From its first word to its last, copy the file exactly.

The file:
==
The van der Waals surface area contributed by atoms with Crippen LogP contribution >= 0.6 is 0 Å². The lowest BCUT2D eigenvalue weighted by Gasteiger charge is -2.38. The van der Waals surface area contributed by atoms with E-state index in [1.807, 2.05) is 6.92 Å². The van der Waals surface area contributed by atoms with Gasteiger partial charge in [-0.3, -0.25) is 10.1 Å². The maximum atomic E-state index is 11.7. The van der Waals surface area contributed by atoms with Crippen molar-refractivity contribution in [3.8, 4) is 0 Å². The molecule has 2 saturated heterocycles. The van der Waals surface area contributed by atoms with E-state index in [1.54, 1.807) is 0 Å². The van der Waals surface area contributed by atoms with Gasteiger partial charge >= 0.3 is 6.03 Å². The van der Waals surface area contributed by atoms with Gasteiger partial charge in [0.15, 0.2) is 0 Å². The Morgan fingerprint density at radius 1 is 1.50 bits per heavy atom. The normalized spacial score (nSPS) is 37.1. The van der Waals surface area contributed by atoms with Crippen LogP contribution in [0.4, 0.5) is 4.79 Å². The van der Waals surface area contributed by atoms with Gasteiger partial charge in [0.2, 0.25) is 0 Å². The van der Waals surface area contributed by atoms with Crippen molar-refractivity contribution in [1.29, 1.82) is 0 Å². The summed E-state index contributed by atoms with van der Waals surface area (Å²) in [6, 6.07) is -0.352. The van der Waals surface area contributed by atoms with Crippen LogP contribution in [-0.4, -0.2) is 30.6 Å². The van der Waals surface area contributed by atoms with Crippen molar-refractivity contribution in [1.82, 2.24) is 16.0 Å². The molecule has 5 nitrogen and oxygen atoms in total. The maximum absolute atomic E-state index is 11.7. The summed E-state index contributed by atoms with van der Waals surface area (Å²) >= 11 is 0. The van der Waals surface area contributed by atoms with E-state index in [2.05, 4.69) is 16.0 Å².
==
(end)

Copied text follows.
The van der Waals surface area contributed by atoms with Crippen LogP contribution >= 0.6 is 0 Å². The lowest BCUT2D eigenvalue weighted by Gasteiger charge is -2.38. The van der Waals surface area contributed by atoms with E-state index in [1.807, 2.05) is 6.92 Å². The van der Waals surface area contributed by atoms with Gasteiger partial charge in [-0.3, -0.25) is 10.1 Å². The maximum atomic E-state index is 11.7. The van der Waals surface area contributed by atoms with Crippen molar-refractivity contribution in [3.8, 4) is 0 Å². The molecule has 2 saturated heterocycles. The van der Waals surface area contributed by atoms with E-state index in [1.54, 1.807) is 0 Å². The van der Waals surface area contributed by atoms with Gasteiger partial charge >= 0.3 is 6.03 Å². The van der Waals surface area contributed by atoms with Gasteiger partial charge in [0.15, 0.2) is 0 Å². The Morgan fingerprint density at radius 1 is 1.50 bits per heavy atom. The normalized spacial score (nSPS) is 37.1. The van der Waals surface area contributed by atoms with Crippen LogP contribution in [0.4, 0.5) is 4.79 Å². The van der Waals surface area contributed by atoms with Gasteiger partial charge in [0.2, 0.25) is 0 Å². The van der Waals surface area contributed by atoms with Crippen molar-refractivity contribution in [1.29, 1.82) is 0 Å². The summed E-state index contributed by atoms with van der Waals surface area (Å²) in [6, 6.07) is -0.352. The van der Waals surface area contributed by atoms with Crippen LogP contribution in [-0.4, -0.2) is 30.6 Å². The van der Waals surface area contributed by atoms with Crippen molar-refractivity contribution in [1.82, 2.24) is 16.0 Å². The molecule has 5 nitrogen and oxygen atoms in total. The maximum absolute atomic E-state index is 11.7. The summed E-state index contributed by atoms with van der Waals surface area (Å²) >= 11 is 0. The van der Waals surface area contributed by atoms with E-state index in [2.05, 4.69) is 16.0 Å².